It was the best of times, it was time to curse because you just won the bleeping Stanley Cup.
Both Corey Crawford and Jonathan Quick had good reason to cut loose at their respective Stanley Cup parades.
Both looked, at certain points, like washouts. Quick was buried in the ECHL in 2008; Crawford suffered a half-decade of AHL and NHL playoff failures.
And both celebrated their titles with massive extensions. The 2012 Conn Smythe winner earned a 10-year, $58 million dollar extension; the 2013 Jennings winner just inked a six-year, $36 million dollar contract.
The Blackhawks goalie is still dodging digs about his glove hand and being a “system goalie.” It’s still being pointed out that Ray Emery posted a 17-1 record with an identical save percentage as his backup last season. Even I predicted that Emery would take Chicago’s starting job last spring. But speaking of comparing numbers:
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Granted, 286 games played is far more than 62, and the mental and physical stamina to handle a starting netminder’s responsibilities is a skill unto itself. But the goals against and save percentage are almost identical. You’re looking at the career stats of Quick and his recently-traded backup, Jonathan Bernier.
So do these numbers demonstrate that Quick is also a “system goalie?” Yes, insofar that every goalie is a “system goalie,” hockey being a game of five-on-five and not one-on-one; and no, as the Kings star is still quite deservedly considered a franchise cornerstone and de facto US Olympic starter. But it’s time to give Crawford a lot more credit. It takes a special mettle to overcome the searing pressure of the playoffs and win a Stanley Cup. It’s not good enough anymore to argue that the Blackhawks starter is held up by a superior team, lest we forget that the 2012 Kings put together one of the most dominating postseasons ever.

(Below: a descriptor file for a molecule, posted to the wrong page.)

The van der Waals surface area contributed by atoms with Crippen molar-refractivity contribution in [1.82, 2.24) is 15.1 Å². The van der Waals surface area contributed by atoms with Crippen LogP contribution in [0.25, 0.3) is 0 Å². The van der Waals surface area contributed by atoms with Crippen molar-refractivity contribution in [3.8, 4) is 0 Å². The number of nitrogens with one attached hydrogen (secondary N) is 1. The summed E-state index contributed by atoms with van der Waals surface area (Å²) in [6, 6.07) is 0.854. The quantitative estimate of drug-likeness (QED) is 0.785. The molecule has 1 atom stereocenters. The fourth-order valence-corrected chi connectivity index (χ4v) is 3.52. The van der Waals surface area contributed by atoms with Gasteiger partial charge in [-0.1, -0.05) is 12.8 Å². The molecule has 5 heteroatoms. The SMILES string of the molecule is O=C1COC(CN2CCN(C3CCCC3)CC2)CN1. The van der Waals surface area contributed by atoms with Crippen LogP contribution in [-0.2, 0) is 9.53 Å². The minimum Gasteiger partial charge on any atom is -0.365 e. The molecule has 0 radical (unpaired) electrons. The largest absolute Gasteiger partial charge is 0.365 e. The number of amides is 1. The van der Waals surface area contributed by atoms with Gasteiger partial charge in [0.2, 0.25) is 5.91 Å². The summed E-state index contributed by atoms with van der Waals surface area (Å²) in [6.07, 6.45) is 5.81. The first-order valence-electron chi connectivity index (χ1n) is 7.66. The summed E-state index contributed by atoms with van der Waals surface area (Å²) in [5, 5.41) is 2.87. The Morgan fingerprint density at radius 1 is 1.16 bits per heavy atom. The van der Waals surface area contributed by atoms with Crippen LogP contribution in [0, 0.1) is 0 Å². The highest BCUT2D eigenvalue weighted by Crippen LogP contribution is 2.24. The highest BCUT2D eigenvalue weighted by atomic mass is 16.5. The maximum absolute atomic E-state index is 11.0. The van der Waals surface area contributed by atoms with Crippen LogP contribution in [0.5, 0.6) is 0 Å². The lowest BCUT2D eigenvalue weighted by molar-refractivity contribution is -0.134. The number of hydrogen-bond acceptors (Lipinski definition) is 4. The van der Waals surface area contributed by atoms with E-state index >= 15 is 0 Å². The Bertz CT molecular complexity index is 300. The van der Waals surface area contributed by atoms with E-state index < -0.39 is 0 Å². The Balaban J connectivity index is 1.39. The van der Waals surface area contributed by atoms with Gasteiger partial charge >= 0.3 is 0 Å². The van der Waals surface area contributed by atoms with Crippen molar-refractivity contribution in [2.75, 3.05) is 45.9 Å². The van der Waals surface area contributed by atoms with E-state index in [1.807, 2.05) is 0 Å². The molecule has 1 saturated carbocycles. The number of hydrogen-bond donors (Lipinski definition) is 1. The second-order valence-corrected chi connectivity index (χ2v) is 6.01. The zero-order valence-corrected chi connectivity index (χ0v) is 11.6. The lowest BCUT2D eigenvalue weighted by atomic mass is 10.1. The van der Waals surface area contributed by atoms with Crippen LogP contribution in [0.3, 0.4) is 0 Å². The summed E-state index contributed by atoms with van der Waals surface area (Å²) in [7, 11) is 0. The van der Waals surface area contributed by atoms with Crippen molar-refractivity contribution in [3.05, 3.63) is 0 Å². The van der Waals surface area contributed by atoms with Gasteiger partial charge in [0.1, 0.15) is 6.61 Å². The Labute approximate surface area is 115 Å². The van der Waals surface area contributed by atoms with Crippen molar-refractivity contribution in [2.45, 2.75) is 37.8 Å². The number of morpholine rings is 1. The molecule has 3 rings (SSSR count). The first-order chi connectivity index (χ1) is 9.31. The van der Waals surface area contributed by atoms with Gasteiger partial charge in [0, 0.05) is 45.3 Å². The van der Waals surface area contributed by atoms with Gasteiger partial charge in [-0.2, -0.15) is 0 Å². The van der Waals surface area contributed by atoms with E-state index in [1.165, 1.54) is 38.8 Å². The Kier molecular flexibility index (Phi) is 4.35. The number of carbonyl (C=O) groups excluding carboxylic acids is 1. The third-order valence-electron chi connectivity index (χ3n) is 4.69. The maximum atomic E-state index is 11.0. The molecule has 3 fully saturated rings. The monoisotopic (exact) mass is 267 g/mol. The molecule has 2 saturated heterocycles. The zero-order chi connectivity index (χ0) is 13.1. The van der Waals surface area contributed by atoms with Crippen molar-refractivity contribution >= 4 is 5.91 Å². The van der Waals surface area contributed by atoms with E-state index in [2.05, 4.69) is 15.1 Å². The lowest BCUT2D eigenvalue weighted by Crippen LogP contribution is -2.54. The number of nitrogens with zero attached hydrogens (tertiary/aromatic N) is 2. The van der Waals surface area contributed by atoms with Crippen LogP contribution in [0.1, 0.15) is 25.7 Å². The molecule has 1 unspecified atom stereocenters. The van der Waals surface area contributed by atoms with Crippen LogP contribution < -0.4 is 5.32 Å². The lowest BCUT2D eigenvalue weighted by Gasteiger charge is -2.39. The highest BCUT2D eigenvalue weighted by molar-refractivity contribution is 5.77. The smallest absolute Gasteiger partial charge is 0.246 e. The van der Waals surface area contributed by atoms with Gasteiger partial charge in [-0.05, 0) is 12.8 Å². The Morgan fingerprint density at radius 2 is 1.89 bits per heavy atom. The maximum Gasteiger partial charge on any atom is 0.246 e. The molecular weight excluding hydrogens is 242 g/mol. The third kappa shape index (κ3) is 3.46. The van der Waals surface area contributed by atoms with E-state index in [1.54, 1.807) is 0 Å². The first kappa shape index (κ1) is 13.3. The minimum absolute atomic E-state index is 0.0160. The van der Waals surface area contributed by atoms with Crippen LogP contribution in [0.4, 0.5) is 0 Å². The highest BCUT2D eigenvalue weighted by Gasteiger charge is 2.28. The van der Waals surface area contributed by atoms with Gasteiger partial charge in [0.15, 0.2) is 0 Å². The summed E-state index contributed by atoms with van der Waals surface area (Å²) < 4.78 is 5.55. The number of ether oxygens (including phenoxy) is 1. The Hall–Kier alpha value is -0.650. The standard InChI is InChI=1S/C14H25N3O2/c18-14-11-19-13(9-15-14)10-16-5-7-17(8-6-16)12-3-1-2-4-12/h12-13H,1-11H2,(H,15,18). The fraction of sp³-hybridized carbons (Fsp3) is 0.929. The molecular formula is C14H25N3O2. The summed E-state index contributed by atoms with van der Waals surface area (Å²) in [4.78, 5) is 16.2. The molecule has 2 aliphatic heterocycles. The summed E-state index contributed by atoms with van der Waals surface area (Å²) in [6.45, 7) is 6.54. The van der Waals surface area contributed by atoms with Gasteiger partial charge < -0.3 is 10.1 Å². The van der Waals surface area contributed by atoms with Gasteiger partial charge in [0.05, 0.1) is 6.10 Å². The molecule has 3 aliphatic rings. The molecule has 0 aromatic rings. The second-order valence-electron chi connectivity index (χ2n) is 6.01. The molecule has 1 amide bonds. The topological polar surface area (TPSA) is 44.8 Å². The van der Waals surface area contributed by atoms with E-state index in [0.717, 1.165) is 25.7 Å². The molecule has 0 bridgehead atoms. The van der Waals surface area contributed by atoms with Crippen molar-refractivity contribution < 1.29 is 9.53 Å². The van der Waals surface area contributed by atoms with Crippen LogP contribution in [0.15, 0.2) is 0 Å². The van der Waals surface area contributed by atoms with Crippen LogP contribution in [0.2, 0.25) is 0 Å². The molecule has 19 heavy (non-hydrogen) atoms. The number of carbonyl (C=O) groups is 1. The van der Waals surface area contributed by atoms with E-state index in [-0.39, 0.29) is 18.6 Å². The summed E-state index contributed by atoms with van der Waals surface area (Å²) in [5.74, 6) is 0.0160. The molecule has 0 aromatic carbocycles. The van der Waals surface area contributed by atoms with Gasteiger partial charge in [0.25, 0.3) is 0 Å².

The eyeball test still shows that Quick is more athletic than Crawford. I would still rather build my team around him.
But even as a Kings fan, I recognize that Crawford sorely outplayed Quick in the most recent conference finals. In fact, the LA keeper surrendered a couple “Crawfordesqe” softies in the series:
Also, let’s not forget that Crawford’s extension ends three years sooner than Quick’s. From there, an argument can be made that in fact, Crawford’s deal is less risky than Quick’s.
In the end, there’s only one number that matters: One. That’s the number of rings both Quick and Crawford have, and this is the key word, earned.
Looking forward, both Chicago and Los Angeles are built to contend for a long time. Crawford VS Quick may indeed define the next half-decade or so of the Western Conference.